Classical | Texas Public Radio

Classical

Texas Public Radio Classical Music blog and other stories.

Classical music expert Fran Hoepfner (@franhoepfner) joins Here & Now’s Robin Young to discuss the dark time in Soviet history, which informs Dmitri Shostakovich’s “Festive Overture.”

Every Christmas Eve at exactly 3 p.m., the Chapel of King's College in Cambridge, England plays A Festival of Nine Lessons and Carols. The tradition began in 1918, and for decades it's been broadcast on the BBC and around the world. A commemorative recording of last year's Centenary Service has just been released; it was the last one conducted by Sir Stephen Cleobury, the choir's music director for 37 years, who died just last month on Nov. 22.

Across the country, ballet companies are focused on their seasonal financial mainstay, “The Nutcracker.”

But this season has also brought something less familiar: Most of the country’s major companies are featuring choreography by women. Sharon Basco reports.

This article was originally published on WBUR.org.

Gerald Self works on a harpsichord.
David Martin Davies | Texas Public Radio

Conductor Sir Thomas Beecham once quipped, “The sound of a harpsichord is two skeletons copulating on a tin roof in a thunderstorm.”  Beecham, however, never heard one of Gerald Self’s harpsichords.


Courtesy Azul Barrientos and Esperanza Peace and Justice Center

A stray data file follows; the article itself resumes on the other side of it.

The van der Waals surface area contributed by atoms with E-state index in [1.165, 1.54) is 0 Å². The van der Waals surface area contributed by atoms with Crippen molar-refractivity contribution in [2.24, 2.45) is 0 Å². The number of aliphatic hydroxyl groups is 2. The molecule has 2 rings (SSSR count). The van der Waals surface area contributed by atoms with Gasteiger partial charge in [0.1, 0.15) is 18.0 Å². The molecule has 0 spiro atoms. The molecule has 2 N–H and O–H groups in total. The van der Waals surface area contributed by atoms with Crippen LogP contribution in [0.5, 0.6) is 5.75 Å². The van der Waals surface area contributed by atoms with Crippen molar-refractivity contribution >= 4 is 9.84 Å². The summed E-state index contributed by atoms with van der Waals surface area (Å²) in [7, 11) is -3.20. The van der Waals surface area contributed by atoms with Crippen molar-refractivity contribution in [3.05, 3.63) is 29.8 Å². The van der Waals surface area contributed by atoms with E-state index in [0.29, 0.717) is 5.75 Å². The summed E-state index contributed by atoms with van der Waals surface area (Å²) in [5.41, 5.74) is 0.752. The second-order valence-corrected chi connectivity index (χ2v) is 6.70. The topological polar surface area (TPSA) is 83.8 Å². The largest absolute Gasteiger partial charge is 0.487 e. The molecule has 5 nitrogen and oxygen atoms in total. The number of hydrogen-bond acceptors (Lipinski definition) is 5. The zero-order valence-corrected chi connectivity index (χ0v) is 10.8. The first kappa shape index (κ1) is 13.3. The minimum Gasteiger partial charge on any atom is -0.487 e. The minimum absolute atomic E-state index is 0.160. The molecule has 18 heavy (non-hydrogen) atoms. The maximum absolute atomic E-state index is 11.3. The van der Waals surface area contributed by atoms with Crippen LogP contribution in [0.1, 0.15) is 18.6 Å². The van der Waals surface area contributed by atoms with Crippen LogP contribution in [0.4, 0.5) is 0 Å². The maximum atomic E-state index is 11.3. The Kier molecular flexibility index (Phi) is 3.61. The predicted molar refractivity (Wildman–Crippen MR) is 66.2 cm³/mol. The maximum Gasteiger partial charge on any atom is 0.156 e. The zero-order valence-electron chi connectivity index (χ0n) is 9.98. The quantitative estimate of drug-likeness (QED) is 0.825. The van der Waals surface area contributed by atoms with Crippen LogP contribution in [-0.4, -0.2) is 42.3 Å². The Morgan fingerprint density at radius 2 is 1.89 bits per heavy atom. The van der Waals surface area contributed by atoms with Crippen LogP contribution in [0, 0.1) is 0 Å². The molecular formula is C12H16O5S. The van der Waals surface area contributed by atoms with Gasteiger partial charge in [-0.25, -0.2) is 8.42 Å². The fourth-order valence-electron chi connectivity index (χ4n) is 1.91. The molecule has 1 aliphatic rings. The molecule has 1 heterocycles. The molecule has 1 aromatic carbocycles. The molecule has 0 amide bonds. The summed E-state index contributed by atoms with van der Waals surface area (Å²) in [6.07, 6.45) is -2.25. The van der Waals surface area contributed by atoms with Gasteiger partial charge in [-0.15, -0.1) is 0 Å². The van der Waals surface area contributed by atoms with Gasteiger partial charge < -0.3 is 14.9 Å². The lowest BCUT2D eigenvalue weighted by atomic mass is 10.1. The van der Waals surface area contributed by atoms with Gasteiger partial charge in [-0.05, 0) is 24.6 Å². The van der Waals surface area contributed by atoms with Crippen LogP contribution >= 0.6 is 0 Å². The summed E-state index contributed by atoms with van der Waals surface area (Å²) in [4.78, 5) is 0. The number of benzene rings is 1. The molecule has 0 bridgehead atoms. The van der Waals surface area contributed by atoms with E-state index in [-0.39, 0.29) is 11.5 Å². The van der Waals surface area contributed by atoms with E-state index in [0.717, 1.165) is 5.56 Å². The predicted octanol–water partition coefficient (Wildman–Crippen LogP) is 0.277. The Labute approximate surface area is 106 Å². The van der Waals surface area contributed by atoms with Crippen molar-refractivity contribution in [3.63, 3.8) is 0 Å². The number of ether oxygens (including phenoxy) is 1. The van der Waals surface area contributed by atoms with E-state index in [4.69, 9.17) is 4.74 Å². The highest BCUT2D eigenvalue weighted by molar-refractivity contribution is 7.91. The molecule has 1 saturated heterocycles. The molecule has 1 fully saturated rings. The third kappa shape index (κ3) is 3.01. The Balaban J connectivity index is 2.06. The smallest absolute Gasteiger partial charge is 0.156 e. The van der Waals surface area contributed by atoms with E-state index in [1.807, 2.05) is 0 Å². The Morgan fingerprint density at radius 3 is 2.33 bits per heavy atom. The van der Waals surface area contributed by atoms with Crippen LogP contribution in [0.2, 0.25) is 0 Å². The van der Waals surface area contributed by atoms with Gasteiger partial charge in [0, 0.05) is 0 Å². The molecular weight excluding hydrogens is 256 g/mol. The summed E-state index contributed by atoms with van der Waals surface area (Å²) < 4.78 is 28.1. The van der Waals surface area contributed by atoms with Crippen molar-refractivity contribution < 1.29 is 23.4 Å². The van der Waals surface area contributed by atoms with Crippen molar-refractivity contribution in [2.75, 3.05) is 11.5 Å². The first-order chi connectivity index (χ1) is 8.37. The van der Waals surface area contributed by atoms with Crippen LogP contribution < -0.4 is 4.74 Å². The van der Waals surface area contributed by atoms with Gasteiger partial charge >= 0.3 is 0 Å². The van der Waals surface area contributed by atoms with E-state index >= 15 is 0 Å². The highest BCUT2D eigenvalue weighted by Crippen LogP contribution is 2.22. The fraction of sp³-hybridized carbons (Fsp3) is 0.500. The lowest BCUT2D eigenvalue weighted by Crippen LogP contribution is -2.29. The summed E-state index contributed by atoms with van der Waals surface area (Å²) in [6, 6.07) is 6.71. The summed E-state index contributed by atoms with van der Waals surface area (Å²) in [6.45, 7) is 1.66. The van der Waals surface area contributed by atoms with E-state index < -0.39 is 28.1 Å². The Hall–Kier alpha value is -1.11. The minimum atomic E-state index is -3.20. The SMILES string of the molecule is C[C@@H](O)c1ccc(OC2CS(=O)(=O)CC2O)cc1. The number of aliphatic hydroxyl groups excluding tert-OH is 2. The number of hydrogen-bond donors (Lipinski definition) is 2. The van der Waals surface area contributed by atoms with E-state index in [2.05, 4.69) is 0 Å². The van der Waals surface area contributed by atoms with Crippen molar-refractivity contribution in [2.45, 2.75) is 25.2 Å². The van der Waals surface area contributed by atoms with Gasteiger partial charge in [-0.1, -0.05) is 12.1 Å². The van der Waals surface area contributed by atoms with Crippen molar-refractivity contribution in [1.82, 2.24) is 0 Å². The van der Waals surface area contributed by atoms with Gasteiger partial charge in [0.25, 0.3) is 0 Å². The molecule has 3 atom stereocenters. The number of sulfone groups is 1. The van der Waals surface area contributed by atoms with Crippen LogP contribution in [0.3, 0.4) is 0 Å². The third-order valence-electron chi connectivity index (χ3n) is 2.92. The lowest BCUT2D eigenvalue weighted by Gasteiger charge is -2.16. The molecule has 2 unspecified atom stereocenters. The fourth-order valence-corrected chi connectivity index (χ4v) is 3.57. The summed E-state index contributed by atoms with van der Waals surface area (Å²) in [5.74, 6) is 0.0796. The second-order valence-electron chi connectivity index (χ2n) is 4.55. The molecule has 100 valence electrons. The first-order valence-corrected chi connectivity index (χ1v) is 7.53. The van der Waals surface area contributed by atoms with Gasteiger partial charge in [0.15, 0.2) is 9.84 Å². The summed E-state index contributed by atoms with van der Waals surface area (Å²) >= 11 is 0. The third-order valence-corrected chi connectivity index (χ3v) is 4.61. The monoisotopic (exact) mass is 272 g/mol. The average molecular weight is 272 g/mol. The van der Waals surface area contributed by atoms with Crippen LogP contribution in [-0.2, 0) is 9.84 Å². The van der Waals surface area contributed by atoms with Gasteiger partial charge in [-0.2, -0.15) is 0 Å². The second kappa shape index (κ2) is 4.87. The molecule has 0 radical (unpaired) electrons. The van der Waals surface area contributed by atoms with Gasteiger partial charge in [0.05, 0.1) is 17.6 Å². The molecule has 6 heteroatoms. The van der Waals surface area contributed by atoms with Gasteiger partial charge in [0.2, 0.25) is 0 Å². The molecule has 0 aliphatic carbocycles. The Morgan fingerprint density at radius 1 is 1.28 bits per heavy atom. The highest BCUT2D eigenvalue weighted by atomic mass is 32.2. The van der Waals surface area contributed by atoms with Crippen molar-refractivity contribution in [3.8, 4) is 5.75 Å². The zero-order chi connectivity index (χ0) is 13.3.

Enjoy a unique performance of the Nutcracker. Let a Latin American sound reset your holiday spirit. And then listen to tuba players light up the Riverwalk.  


Part 3 of the TED Radio Hour episode Wisdom In Hindsight.

About Indre Viskontas' TED Talk

How do you decide between two different life passions? After years of struggling to choose, neuroscientist and operatic soprano Indre Viskontas learned that science and opera can inform the other.

About Indre Viskontas

At the height of the Cold War in 1958, Van Cliburn, a curly-headed kid from Texas, won the International Tchaikovsky Competition. He was hugged by Nikita Khrushchev and heralded like Elvis Presley when he returned.

Traditions worth saving still need need practitioners and advocates who are willing to propel them forward. Classical music boasts a long, rich history — about 1000 years — of transformation, adaptation, tumult and triumph. From radical, boundary-bashing composers to brave and bold interpreters, the music has remained vibrantly alive even as prognosticators routinely forecast its demise.

Jack Morgan

Another stressful holiday season is upon us, but catching Midday Noels during your lunch break may offer an oasis from the Christmas chaos. The musical event at First Presbyterian Church on McCullough Street is happening this Thursday and next Thursday.


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DAVID BIANCULLI, HOST:

This is FRESH AIR. I'm David Bianculli, editor of the website TV Worth Watching, sitting in for Terry Gross.

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